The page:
Sunday, July 17, 2005

Broken Watch Crystal

Several months ago a dropped my watch on a ceramic tile floor. The crystal cracked through the middle. Just like that and just that fast. The imagery left an impact. Several days later I wrote some thoughts in my journal. Today I reread them and they seem especially poignant given my week.

I had a difficult confrontation with a team member. This person seems to know exactly how to push my buttons. I recognized the moment I should have disengaged, but of course “I was right” and “they were wrong”. I couldn’t possibly back down and cede ground, and neither could they.

Except that when I left the conversation I felt terrible; humiliation mixed with wounded pride ~ a Molotov cocktail ~ poisonous, toxic, explosive. The more I thought about the conversation the more bitter I got. I hate admitting this, but I caught myself thinking about ways to get even ~ “even” meaning ways to exact revenge. Luckily, my conscience spoke loud enough that I backed off. My plans were a bad idea, going nowhere but sewing bad seed.

Anyway, this morning I spent some time thinking, meditating, and confessing. “What exactly is driving this vengeful attitude resembling everything except what my faith teaches?” I happened to stumble on Matthew 7:1-5, the famous “first remove the plank from your own eye, so you can have clear vision to remove the speck from your brother’s eye.”

After wrestling with the message for awhile, I’m coming to accept that perhaps this plank is a “critical spirit”. I hate these words. I’ve struggled my entire life with the tape, “If you can’t say anything nice, then don’t say anything at all.” (Though I've come to recognize that this tape is denial and serves only to maintain a false peace.)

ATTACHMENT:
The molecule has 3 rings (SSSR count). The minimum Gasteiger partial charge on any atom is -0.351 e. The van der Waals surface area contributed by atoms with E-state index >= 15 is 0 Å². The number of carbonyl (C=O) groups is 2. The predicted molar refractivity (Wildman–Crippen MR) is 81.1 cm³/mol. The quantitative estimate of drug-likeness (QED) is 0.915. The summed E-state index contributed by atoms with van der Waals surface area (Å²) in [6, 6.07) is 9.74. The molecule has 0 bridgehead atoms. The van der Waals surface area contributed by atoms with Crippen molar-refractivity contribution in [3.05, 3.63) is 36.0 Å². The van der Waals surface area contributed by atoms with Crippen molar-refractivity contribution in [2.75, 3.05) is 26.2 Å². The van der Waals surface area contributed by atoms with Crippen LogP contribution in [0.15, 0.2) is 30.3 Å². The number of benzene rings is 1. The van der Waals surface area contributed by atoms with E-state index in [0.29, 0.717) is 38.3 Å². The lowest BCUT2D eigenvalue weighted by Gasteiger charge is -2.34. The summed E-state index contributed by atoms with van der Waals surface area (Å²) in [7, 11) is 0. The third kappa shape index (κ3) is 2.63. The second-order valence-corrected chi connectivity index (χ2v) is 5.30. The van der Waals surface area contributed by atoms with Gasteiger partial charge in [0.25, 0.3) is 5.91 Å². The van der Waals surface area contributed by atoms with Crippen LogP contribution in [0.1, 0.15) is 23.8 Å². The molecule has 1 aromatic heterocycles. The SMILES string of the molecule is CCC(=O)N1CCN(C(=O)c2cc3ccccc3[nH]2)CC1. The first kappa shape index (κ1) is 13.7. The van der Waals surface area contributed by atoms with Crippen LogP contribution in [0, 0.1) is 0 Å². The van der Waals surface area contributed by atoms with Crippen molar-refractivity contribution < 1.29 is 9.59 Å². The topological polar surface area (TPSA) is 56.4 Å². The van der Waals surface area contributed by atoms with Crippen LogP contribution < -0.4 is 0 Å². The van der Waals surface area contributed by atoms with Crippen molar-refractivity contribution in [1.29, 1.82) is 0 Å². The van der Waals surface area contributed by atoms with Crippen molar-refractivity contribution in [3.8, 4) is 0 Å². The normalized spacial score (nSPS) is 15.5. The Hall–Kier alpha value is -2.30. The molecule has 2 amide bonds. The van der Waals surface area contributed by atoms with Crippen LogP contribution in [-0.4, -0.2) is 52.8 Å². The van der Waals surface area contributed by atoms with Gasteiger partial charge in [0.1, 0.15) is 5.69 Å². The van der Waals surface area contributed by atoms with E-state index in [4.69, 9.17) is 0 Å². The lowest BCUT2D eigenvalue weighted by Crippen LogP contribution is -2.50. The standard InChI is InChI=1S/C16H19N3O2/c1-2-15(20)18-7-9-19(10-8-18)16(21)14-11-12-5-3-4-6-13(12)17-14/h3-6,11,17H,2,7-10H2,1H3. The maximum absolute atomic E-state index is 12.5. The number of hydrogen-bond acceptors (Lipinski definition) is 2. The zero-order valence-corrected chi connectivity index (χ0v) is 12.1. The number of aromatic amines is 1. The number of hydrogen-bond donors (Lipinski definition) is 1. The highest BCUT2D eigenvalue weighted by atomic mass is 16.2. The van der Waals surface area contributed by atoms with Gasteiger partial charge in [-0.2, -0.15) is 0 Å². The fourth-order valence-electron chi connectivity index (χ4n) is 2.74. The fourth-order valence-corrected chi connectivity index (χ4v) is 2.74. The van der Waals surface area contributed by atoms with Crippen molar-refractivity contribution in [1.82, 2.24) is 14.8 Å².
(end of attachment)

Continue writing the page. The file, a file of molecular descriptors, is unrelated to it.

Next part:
I think a critical spirit is something entirely different. Over the last year I’ve seen a harsh judgmental attitude develop within me; a prickliness of sorts. It comes out toward those I don’t trust, those I disagree with, and those who have hurt me in the past. It’s those people I find most difficult to love.

When I dropped my watch I felt sorrow not because of the broken watch, but something in the imagery made me sad. As soon as the watch fell from my hand I knew the crystal would break. Sadness came when I thought about the hard and unforgiving tile. I don’t want to be hard like that.

I don't want to be clean and well-kept on the outside, but hard as a rock on the inside. But it seems these days when someone accidentally (or purposefully) “crashes” into my life they find a hard reception. I don’t receive them gently. I don’t think I’m suggesting an attitude of oblivious denial, but maybe a little bit of give. I don't know. I wonder if this is part of extending mercy to people. Frederick Dale Bruner wrote the following that I really liked.

In every sense Jesus’ will is clear: “I want mercy and not sacrifice”
(Matt 9:13; 12:7), “I want the heart that overlooks foibles,
not the eagle-eyed vision that sees everything wrong."
- Frederick Dale Bruner

Blessed are the merciful, for they shall receive mercy.
- Jesus of Nazareth

Friday, July 15, 2005

Sleeping Cats

There is something very calming for me to watch sleeping cats. As I write this entry one of my cats, Molly, is laying just above the keyboard asleep on my desk. She does this quite often when I'm working on the computer. Occasionally, she will s-t-r-e-t-c-h out and then immediately fall back asleep. I'm not really sure why I like to watch my pets sleep. Something about it brings something good to my heart.

Here is a pic of Molly fully stretched on our futon.